But we want to be able to test our product even faster, more often, to make the code as clean as we possibly can. In response, Great Plains has increased its investment in supporting systems to build a distributed testing environment. Before development team members go home for the evening, they indicate that their machines may be used for testing by running a small application. This application communicates with a central testing server, and the result is that hundreds of machines can be used for testing. The testing server automatically downloads the version of Dynamics to be used for testing to the team member’s machine, enabling us to run tests all night on hundreds of machines simultaneously. At 7:00 am, the tests automatically stop running, the results are uploaded to a central database, and the copy of Dynamics is deleted from the team member’s machine. This distributed testing environment allows us to test many features in Dynamics in a single evening.
You may be thinking this is nothing special. “Of course all business management system vendors fully test their software.” I can assure you this is not the case. Customers cannot simply assume their business management vendor fully tests the product. Due diligence during the product evaluation phase should absolutely include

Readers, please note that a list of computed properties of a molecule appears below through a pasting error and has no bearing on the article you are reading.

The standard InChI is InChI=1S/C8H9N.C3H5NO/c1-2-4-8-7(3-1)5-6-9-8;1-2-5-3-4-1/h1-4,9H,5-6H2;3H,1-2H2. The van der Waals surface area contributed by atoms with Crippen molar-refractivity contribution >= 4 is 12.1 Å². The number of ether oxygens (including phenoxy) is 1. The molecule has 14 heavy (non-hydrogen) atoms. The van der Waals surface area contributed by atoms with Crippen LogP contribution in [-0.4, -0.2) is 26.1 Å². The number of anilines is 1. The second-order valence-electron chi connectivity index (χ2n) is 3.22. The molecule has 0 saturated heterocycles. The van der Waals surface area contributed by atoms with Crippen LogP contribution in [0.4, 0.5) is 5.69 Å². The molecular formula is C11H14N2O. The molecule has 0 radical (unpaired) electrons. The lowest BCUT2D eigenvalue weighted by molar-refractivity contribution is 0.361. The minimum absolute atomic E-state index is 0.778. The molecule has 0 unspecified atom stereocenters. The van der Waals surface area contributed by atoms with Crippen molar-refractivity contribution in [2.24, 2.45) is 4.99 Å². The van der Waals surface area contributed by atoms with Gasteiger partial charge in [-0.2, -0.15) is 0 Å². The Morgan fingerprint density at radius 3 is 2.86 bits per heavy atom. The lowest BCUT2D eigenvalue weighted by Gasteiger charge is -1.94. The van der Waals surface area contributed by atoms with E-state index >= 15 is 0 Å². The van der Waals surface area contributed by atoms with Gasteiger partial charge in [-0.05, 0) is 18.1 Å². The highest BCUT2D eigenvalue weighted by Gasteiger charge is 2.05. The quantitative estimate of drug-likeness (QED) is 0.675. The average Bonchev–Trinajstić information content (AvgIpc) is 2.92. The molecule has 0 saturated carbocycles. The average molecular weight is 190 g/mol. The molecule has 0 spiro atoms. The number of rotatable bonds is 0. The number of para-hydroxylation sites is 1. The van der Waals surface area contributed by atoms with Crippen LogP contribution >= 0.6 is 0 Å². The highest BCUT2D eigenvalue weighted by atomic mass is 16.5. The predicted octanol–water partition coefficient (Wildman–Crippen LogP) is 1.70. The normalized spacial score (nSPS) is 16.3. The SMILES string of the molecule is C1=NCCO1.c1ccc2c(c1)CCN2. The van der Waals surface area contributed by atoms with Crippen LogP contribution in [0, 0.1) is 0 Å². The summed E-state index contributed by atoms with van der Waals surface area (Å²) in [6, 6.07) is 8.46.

an evaluation of the vendors’ testing methods.
When you perform this evaluation, you will be shocked to find out that some vendors have no formal testing process. The product is tested by throwing a few support
people into a room and letting them “play with the software” for a few days before the new version is released. Other vendors rely on Beta releases to customers to
ensure product quality. At best, this is the vendor making the customer test the product. In reality, most customers don’t really exercise a Beta product, and the
product is simply not tested.
Some vendors have begun to realize the disastrous consequences of releasing products that are not fully tested. These vendors are engaged in a “catch-up” phase where they are trying to retrofit automated testing into an existing product. Keep this in mind when evaluating a vendor. If they tell you, “We use automated testing,” you need to follow up and ask them how much of the product is tested with these automatic tools. In reality, many of these vendors have just started, and only a few tests are actually in use. This perspective shows what an impressive asset the 4,000 existing Dynamics macros are to the customer’s productive use of the software. It has taken a software quality assurance staff of more than 50 people working for over seven years to build this test base. During this time, the testing staff also has continued to grow to support new initiatives and technologies. Vendors who are starting from scratch today will never catch up.
In the next article Tim reviews "Built to Leverage".
Until next post!
Mariano Gomez, MVP
Maximum Global Business, LLC